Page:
Finland is reconsidering its activities

Due to worrisome development in European and World economy Finland is evaluating and reconsidering its activities. State administration followed by the private sector and voluntary organizations are rapidly taking actions to adapt to the situation.

Finland is known as one of the most research oriented and research intensive countries in the world. Strong commitment to applying scientific research for the development of the entire society has given the whole nation pole positions in culture, education, and industrial life. During the latest decades Finland has enjoyed steady growth in its economic development as well as in all sectors of the entire society. However, worrisome development is facing us now and along with the turbulence in European and World economy also Finland has become challenged. Consequently, the state administration followed by the private and third sector, has started to evaluate and reconsider its activities in all areas of interest.

One of the cornerstones of the Finnish success story has been investments in scientific research and development activities for decades. To follow current state of science and research the Academy of Finland has conducted regular reviews since 1977. The evaluation reports have been used to analyze scientific research and the national research system in a European and global context as well as to assess the current state of science and research based on various indicators and comparisons. These reports, which follow the terms of the Finnish Research Council, are used to outline future directions for the development of scientific research and the national research system in light of the chosen strategy.

The evaluation reports have uniformly confirmed that both the Finnish Universities and Finnish researchers represent world elite when the research outcomes are calculated per capita. In 2008 Finland used as much as 3.37 % of its GDP for research and innovation activities. This share increased during the whole 1990's and early 2000’s but started to decline rapidly towards the end of the 2010 as reported by the Finnish Academy of Science (The state and quality of scientific research in Finland). This is most challenging news for our political leaders putting additional pressure to their shoulders when they struggle to balance the state economy.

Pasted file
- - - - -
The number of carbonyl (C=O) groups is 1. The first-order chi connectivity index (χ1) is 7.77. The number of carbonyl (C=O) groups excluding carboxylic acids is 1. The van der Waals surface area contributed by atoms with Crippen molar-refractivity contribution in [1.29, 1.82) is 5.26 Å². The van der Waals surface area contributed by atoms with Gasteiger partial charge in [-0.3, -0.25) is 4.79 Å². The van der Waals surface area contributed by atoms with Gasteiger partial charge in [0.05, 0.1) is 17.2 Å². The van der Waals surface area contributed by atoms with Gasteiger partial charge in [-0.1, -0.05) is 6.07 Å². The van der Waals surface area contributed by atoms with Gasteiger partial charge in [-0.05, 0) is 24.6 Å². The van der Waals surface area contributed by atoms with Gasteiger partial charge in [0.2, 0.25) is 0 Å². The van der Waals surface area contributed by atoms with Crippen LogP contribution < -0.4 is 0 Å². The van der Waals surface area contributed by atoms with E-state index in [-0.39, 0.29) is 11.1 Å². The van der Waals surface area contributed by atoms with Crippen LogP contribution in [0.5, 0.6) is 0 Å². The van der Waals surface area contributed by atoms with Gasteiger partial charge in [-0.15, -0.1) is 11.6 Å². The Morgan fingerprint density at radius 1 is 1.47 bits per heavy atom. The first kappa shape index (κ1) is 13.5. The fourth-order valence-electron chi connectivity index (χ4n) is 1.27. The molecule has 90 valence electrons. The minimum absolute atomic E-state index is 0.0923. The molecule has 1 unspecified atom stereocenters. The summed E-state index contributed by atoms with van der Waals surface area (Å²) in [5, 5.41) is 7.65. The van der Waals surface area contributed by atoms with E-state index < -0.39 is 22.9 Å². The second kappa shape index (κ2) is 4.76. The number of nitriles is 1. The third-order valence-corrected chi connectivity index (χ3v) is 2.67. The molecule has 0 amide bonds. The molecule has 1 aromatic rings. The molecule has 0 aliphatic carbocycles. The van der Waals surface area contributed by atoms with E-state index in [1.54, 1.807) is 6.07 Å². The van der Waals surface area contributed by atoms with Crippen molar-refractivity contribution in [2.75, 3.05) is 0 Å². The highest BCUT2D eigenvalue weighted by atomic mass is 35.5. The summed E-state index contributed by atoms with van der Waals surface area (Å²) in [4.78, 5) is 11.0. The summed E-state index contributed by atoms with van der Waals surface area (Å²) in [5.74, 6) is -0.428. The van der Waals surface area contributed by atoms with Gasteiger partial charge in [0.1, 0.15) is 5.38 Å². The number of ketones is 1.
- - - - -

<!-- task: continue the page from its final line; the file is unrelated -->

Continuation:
Within the featured articles of the current release of we concentrate on newly published review on Sport Science in Nordic Countries. This report conforms surprisingly well to the general findings of “the state and quality of scientific research in Finland”. Most interestingly the status of Sport Science research in Denmark, Finland, Island, Norway and Sweden are basically in a closely similar situation. All Nordic Countries represent extremely high scientific level and research activity even though they all have their national peculiarities. Their traditions are strong and they have been the forerunners in the field since early 1900’s.

Nordic Sport Science, however, faces challenges as suggested by the review committee. The key players in the field are advised to join forces to draw up a national science strategy. In addition, the report calls for concrete development measures to promote internationalization, advance doctoral training and research careers, develop creative research environments, update research infrastructures, and strengthen the position of science in Nordic societies. In the current economic turbulence this is a challenge not only to Finnish Sport Science but also to the rest of the Nordic Countries.

Kari L. Keskinen, PhD, PT
Executive Director
Finnish Society of Sport Sciences